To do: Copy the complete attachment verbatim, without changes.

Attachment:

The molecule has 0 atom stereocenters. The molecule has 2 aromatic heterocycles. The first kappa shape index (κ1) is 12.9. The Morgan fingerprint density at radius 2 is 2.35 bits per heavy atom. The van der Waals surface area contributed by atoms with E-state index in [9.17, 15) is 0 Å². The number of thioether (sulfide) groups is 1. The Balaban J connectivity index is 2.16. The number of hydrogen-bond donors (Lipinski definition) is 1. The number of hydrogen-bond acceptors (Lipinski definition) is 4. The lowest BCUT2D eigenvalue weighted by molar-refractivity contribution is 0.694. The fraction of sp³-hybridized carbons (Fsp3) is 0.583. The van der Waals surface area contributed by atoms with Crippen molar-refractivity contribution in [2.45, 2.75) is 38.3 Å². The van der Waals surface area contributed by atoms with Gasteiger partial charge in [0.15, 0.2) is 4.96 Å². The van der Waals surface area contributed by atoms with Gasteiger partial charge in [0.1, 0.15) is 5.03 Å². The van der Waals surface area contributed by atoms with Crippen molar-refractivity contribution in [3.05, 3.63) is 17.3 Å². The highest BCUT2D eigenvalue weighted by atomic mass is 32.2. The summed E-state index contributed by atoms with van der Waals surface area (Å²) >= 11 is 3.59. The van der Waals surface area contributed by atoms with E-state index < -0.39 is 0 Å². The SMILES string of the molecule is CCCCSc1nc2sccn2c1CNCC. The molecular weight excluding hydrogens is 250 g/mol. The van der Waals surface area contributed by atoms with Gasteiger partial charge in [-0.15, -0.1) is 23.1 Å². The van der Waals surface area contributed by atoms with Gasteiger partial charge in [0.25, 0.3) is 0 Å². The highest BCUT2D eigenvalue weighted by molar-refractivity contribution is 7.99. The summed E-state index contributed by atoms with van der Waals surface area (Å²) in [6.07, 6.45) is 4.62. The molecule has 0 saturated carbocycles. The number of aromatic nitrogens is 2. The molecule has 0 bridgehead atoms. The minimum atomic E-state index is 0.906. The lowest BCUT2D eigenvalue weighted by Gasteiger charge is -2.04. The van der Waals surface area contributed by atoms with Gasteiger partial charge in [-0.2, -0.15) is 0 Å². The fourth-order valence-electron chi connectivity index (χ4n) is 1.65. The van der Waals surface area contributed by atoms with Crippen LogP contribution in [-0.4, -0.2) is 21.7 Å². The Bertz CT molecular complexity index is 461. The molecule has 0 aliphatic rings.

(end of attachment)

The molecule has 0 atom stereocenters. The molecule has 2 aromatic heterocycles. The first kappa shape index (κ1) is 12.9. The Morgan fingerprint density at radius 2 is 2.35 bits per heavy atom. The van der Waals surface area contributed by atoms with E-state index in [9.17, 15) is 0 Å². The number of thioether (sulfide) groups is 1. The Balaban J connectivity index is 2.16. The number of hydrogen-bond donors (Lipinski definition) is 1. The number of hydrogen-bond acceptors (Lipinski definition) is 4. The lowest BCUT2D eigenvalue weighted by molar-refractivity contribution is 0.694. The fraction of sp³-hybridized carbons (Fsp3) is 0.583. The van der Waals surface area contributed by atoms with Crippen molar-refractivity contribution in [2.45, 2.75) is 38.3 Å². The van der Waals surface area contributed by atoms with Gasteiger partial charge in [0.15, 0.2) is 4.96 Å². The van der Waals surface area contributed by atoms with Gasteiger partial charge in [0.1, 0.15) is 5.03 Å². The van der Waals surface area contributed by atoms with Crippen molar-refractivity contribution in [3.05, 3.63) is 17.3 Å². The highest BCUT2D eigenvalue weighted by atomic mass is 32.2. The summed E-state index contributed by atoms with van der Waals surface area (Å²) >= 11 is 3.59. The van der Waals surface area contributed by atoms with E-state index < -0.39 is 0 Å². The SMILES string of the molecule is CCCCSc1nc2sccn2c1CNCC. The molecular weight excluding hydrogens is 250 g/mol. The van der Waals surface area contributed by atoms with Gasteiger partial charge in [-0.15, -0.1) is 23.1 Å². The van der Waals surface area contributed by atoms with Gasteiger partial charge in [0.25, 0.3) is 0 Å². The highest BCUT2D eigenvalue weighted by molar-refractivity contribution is 7.99. The summed E-state index contributed by atoms with van der Waals surface area (Å²) in [6.07, 6.45) is 4.62. The molecule has 0 saturated carbocycles. The number of aromatic nitrogens is 2. The molecule has 0 bridgehead atoms. The minimum atomic E-state index is 0.906. The lowest BCUT2D eigenvalue weighted by Gasteiger charge is -2.04. The van der Waals surface area contributed by atoms with Gasteiger partial charge in [-0.2, -0.15) is 0 Å². The fourth-order valence-electron chi connectivity index (χ4n) is 1.65. The van der Waals surface area contributed by atoms with Crippen LogP contribution in [-0.4, -0.2) is 21.7 Å². The Bertz CT molecular complexity index is 461. The molecule has 0 aliphatic rings.